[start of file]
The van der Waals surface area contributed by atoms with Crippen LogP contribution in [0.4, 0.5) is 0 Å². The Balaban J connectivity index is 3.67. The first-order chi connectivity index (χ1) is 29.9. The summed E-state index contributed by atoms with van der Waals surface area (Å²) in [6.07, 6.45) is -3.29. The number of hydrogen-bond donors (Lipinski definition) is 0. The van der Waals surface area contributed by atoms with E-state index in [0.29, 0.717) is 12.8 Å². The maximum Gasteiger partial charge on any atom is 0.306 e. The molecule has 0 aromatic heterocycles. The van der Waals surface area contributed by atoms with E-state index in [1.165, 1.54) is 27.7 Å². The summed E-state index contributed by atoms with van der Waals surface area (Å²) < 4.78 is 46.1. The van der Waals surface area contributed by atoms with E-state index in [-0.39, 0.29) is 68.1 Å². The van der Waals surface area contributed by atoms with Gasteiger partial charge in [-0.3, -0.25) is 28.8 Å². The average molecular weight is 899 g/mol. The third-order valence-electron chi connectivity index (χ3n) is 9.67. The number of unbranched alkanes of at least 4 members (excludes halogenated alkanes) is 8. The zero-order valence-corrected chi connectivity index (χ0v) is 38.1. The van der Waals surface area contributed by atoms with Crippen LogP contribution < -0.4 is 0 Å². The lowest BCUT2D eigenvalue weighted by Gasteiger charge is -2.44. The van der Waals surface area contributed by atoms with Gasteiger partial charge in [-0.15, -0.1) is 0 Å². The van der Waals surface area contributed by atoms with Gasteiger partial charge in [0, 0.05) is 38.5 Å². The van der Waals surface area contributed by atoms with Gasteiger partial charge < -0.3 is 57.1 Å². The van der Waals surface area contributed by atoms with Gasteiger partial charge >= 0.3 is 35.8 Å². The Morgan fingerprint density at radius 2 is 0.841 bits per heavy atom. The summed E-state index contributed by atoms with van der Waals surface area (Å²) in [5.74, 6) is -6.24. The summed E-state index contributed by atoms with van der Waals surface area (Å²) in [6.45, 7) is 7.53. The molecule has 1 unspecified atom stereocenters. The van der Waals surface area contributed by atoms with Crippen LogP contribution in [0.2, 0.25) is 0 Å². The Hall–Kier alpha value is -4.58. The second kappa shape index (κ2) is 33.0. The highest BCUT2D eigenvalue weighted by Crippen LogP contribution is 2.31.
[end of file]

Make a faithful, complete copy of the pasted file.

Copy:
The van der Waals surface area contributed by atoms with Crippen LogP contribution in [0.4, 0.5) is 0 Å². The Balaban J connectivity index is 3.67. The first-order chi connectivity index (χ1) is 29.9. The summed E-state index contributed by atoms with van der Waals surface area (Å²) in [6.07, 6.45) is -3.29. The number of hydrogen-bond donors (Lipinski definition) is 0. The van der Waals surface area contributed by atoms with E-state index in [0.29, 0.717) is 12.8 Å². The maximum Gasteiger partial charge on any atom is 0.306 e. The molecule has 0 aromatic heterocycles. The van der Waals surface area contributed by atoms with E-state index in [1.165, 1.54) is 27.7 Å². The summed E-state index contributed by atoms with van der Waals surface area (Å²) < 4.78 is 46.1. The van der Waals surface area contributed by atoms with E-state index in [-0.39, 0.29) is 68.1 Å². The van der Waals surface area contributed by atoms with Gasteiger partial charge in [-0.3, -0.25) is 28.8 Å². The average molecular weight is 899 g/mol. The third-order valence-electron chi connectivity index (χ3n) is 9.67. The number of unbranched alkanes of at least 4 members (excludes halogenated alkanes) is 8. The zero-order valence-corrected chi connectivity index (χ0v) is 38.1. The van der Waals surface area contributed by atoms with Crippen LogP contribution < -0.4 is 0 Å². The lowest BCUT2D eigenvalue weighted by Gasteiger charge is -2.44. The van der Waals surface area contributed by atoms with Gasteiger partial charge in [-0.15, -0.1) is 0 Å². The van der Waals surface area contributed by atoms with Gasteiger partial charge in [0, 0.05) is 38.5 Å². The van der Waals surface area contributed by atoms with Gasteiger partial charge < -0.3 is 57.1 Å². The van der Waals surface area contributed by atoms with Gasteiger partial charge >= 0.3 is 35.8 Å². The Morgan fingerprint density at radius 2 is 0.841 bits per heavy atom. The summed E-state index contributed by atoms with van der Waals surface area (Å²) in [5.74, 6) is -6.24. The summed E-state index contributed by atoms with van der Waals surface area (Å²) in [6.45, 7) is 7.53. The molecule has 1 unspecified atom stereocenters. The van der Waals surface area contributed by atoms with Crippen LogP contribution in [0.2, 0.25) is 0 Å². The Hall–Kier alpha value is -4.58. The second kappa shape index (κ2) is 33.0. The highest BCUT2D eigenvalue weighted by Crippen LogP contribution is 2.31.